Venture Capitalists have always been the money men behind Silicon Valley. They roll the dice with tens of millions of dollars at a time, and ultimately, those investments have defined them. But these days, money alone isn’t enough to recruit the best entrepreneurial talent. (If it were, Mark Zuckerberg would have never shown up at Sequoia Capital in his pajamas.)
Nowhere is this trend more apparent than in the VC industry’s recent push to reimagine their own websites as design-savvy. Whereas VC sites once resembled any typical financial institution, now companies are pushing to tell a story of their identity that’s more personal, accessible, and wrapped in aesthetically pleasing imagery, typography, and layout.
“VC sites look like bank sites because they have all the money, they have all the cards, and they didn’t need to do anything,” says Bonnie Siegler of the Brooklyn design studio Eight and a Half. “Now there’s a proliferation of VC models. It’s more competitive. Everyone wants the big idea, the entrepreneur to come to them.”
Siegler just put the finishing touches on an update to Spark Capital’s website. Not long ago, the VC firm released a major facelift to their formerly humdrum site. It focused on typography and original photography. It’s generally nice-looking work, but even Siegler was surprised when she began getting call after call from competing VCs who’d admired the work and wanted in on a design-forward facelift. This prompted Siegler to check her own site analytics, and sure enough, Spark Capital was sending eyeballs her way--an extreme rarity in the web design market, considering Eight and a Half is but a footnote on the page.
“For a lot of the other stuff we do, like a hotel or a restaurant, design is part of the game already,” Siegler tells Co.Design. “This was different, this was people who don’t usually talk or think about design, recognizing the value of design.”
“Historically, venture sites have been notoriously bad, but we aren’t the first to realize that this is our window to the world before entrepreneurs come to our offices and meet us,” Spark Capital Partner Mo Koyfman tells me later. “We certainly want people to know who we are, what we do, what areas we focus on, and what companies we’ve invested in, but that to me is just table stakes.”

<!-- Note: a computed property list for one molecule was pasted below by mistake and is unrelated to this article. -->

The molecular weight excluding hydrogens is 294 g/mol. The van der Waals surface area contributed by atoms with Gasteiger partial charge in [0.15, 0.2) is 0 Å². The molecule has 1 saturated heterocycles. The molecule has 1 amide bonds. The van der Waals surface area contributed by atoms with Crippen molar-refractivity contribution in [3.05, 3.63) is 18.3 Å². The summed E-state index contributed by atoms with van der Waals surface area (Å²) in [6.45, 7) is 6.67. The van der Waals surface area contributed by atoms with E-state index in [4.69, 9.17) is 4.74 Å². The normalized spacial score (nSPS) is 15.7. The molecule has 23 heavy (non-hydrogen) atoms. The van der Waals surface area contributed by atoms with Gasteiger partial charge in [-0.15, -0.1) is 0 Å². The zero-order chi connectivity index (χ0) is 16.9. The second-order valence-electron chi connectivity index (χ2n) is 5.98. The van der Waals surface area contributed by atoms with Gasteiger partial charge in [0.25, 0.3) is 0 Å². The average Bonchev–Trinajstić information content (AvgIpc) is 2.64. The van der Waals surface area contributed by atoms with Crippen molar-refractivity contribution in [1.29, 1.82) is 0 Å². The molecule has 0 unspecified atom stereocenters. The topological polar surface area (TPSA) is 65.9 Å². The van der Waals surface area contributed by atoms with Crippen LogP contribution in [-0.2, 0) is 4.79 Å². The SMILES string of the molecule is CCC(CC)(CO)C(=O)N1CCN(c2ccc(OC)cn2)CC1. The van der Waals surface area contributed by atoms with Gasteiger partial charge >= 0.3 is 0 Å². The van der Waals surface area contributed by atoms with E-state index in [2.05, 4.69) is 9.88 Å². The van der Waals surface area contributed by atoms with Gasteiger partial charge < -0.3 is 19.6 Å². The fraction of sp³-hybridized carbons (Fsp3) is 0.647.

Table stakes? Isn’t that stuff--who you are and what you do--important? Most definitely, Koyfman insists. But even still, designers are one of the hottest commodities in the valley, driven by design-forward products by companies like Apple, Instagram, and Pinterest. For a VC to have anything short of a stellar-designed website is to be out of the loop.
“Entrepreneurs care about design,” Braden Kowitz, Google Ventures Design Partner tells me later. “One of the challenges is that they know it’s important but don’t quite know how to get it, so having a VC help navigate that is important.”
A sharp website is, no doubt, an implication that a VC can help navigate those design waters (or, at minimum, it’s not a red flag that they can’t). When we spoke, Google Ventures was in the middle of a site redesign of their own. Google’s approach is to expend considerable resources--to treat themselves as they would any Ventures client. So they actually prototyped, then focus-tested their site, and learned valuable lessons, not the least of which being that entrepreneurs are trained to dig through long lists of VC client logos for companies similar to their own. In this sense, Kowitz alludes to the issue that VCs may be stuck in a design trope ditch of their own digging--that they still have to cater to entrepreneurs familiar with the old way of VC sites. But even still, he sees the overall industry's take on web design improving.
“It’s good to see all of these sites getting better,” Kowitz quips. “I welcome the competition. It’s fun.”